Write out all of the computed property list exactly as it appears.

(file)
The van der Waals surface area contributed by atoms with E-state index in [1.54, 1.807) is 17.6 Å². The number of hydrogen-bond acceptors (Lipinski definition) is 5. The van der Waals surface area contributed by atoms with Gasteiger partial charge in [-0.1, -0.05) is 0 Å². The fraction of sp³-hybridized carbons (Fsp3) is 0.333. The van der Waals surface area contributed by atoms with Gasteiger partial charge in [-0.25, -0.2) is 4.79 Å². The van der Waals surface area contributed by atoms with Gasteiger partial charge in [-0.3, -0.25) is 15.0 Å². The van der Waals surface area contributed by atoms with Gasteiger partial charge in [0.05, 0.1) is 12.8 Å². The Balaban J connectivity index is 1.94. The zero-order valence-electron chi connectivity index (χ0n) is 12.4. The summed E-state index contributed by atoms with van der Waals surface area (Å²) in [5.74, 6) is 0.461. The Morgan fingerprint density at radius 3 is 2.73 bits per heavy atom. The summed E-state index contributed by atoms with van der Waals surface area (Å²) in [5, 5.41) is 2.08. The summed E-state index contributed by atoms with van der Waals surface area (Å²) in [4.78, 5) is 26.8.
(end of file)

The van der Waals surface area contributed by atoms with E-state index in [1.54, 1.807) is 17.6 Å². The number of hydrogen-bond acceptors (Lipinski definition) is 5. The van der Waals surface area contributed by atoms with Gasteiger partial charge in [-0.1, -0.05) is 0 Å². The fraction of sp³-hybridized carbons (Fsp3) is 0.333. The van der Waals surface area contributed by atoms with Gasteiger partial charge in [-0.25, -0.2) is 4.79 Å². The van der Waals surface area contributed by atoms with Gasteiger partial charge in [-0.3, -0.25) is 15.0 Å². The van der Waals surface area contributed by atoms with Gasteiger partial charge in [0.05, 0.1) is 12.8 Å². The Balaban J connectivity index is 1.94. The zero-order valence-electron chi connectivity index (χ0n) is 12.4. The summed E-state index contributed by atoms with van der Waals surface area (Å²) in [5.74, 6) is 0.461. The Morgan fingerprint density at radius 3 is 2.73 bits per heavy atom. The summed E-state index contributed by atoms with van der Waals surface area (Å²) in [5, 5.41) is 2.08. The summed E-state index contributed by atoms with van der Waals surface area (Å²) in [4.78, 5) is 26.8.